Another very comic villainy thing about Alpha is that he loves big scenes, great entrances and orchestrations. He arranges a tableau for Echo, who finds the person her imprint loves at the end of a path of rose petals, dead for quite some time now on a dinner table, he blows another man up on a roof, and while Adelle tries to fortify the Dollhouse, he is already inside (“tell me the truth: what do you think of the suit?”).

Adelle / Ballard
Victor as the psychologist: “No wonder you despise that girl, Echo, she gets to be the virgin and the whore and for both she’s celebrated.”
Adelle is still in the process of collecting herself in this episode, and she assumes that Ballard and Boyd betrayed her somehow, as she does not really have an explanation how Echo survived on the outside (“I will not be managed”). One of the first things Alpha does inside the Dollhouse is showing her pictures of Ballard and Echo – giving her the answer she didn’t get while keeping Echo confined. Adelle’s relationship with Echo is complicated: on the one hand, she is interested because Echo is something new, on the other hand she realizes that she might have the power to bring down the Dollhouse, and it’s a question of power to control her, while Adelle tries to figure out how to deal with Rossum. She willingly offers Echo to Alpha (“that’s not very chivalrous of you” / “I’ve moved beyond chivalry onto self-preservation.”) – but he has a different plan. First, he turns the Actives into zombies with a remote-assassin-mode – that is another piece of the puzzle of how the future of “Epitaph One” might come into existence. Then “Dollhouse” once again employs the idea of a red herring: it turns out that he wasn’t after Joel Miner, but after the man who Joel Miner accused of not being any different from himself back in “Man on the Street”, as obsessed with the idea of Caroline as he was with Echo’s imprint of his late wife. Turns out, after seeing the pictures of Echo and Ballard and the look on her face that he interprets as “true love”, Ballard is his true victim (“bait and switch”).
Paul: “What are you doing?”
Alpha: “What every great philosopher since time in memorial has attempted to do. To answer THE question. What is this thing called love, this funny thing called love, and who can solve it, etcetera. You, it’s different. And I want to crack open that head and see what’s inside.”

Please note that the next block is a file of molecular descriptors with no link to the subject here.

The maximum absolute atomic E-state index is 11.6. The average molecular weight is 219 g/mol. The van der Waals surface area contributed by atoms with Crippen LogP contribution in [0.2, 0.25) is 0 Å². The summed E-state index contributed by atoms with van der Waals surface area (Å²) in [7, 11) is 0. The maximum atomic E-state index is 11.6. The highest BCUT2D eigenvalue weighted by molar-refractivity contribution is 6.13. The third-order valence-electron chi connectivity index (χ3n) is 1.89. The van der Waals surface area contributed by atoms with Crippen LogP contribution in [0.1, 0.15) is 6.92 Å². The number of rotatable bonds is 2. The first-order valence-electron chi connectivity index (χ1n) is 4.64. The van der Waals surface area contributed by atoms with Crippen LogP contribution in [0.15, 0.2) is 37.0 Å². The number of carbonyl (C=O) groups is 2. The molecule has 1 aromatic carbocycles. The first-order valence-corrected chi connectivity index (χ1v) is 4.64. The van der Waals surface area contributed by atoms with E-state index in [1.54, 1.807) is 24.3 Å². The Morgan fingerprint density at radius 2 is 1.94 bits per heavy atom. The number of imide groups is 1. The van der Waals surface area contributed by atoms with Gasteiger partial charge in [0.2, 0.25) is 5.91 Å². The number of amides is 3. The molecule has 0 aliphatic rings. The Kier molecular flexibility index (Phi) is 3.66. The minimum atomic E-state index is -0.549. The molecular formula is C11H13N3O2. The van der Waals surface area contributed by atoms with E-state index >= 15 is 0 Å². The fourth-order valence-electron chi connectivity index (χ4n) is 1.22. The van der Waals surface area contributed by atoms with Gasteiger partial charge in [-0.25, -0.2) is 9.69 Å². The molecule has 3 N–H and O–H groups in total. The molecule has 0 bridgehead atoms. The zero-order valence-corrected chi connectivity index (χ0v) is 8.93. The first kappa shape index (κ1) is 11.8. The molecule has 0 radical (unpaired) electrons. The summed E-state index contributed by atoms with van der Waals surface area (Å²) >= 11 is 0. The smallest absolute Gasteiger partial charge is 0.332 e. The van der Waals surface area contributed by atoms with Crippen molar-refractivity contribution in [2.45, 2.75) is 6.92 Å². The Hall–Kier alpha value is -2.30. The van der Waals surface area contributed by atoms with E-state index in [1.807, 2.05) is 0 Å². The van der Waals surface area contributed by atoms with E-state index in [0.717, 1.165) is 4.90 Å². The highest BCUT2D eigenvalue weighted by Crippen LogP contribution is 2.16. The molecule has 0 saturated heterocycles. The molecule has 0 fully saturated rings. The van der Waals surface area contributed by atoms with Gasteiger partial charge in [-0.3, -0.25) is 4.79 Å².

He puts Ballard on the chair to find out, in true Dollhouse fashion, what true love is (like I said about Bennett: There is no subtlety when you have technology that alters the brain). Then, after Paul is brain-dead (“when did you die?”), he imprints himself with Paul, and when Echo realizes what has happened, she can not bring herself to kill him, as he now contains fragments of the man she loves (and believes to be dead).

Random things:

Ballard criticizing Adelle for her decision to torture Echo in order to find out the limits of her powers: “so if she floats, she’s a witch?”. Humour, how…unexpected.

And then, shortly after, Boyd’s “man up”. Also much appreciated.

Topher calling Victor’s imprint “Dr Freudenstein” (also a nice tie-in to back when Dr Saunders hacked into his computer and played a clip from “Frankenstein’s Bride)

Adelle’s diabolic enjoyment of telling Ballard about the romantic engagement, knowing fully well that he wouldn’t like that idea (also “[Alpha’s] the only one out there with a knowledge of this place and an obsession with Echo” / “I thought this was you, Mr Ballard.”) – heh.

REAVERS!! (and Topher’s “did they eat my brains”) – the whole zombie thing was extremely well done, with visual quotes from the genre, especially when Adelle locks herself into her office and we see the dolls pressing against the semi-transparent glass.

“Huh, when did you die?” – very Firefly-moment (“The Train Job”)

The cover of Michael Stipe’s and Kristin Hersh’s “Your Ghost” by Greg Laswell is a beautiful choice for the final scene.

Is this how evil Alpha turns into the potential saviour “Epitaph One” alluded to? For a short moment, I also had this idea that when we saw the scenes between Ballard and Echo from “Epitaph One”, we were seeing them from Echo’s perspective, and she was actually with Alpha as Paul, not with the real Paul.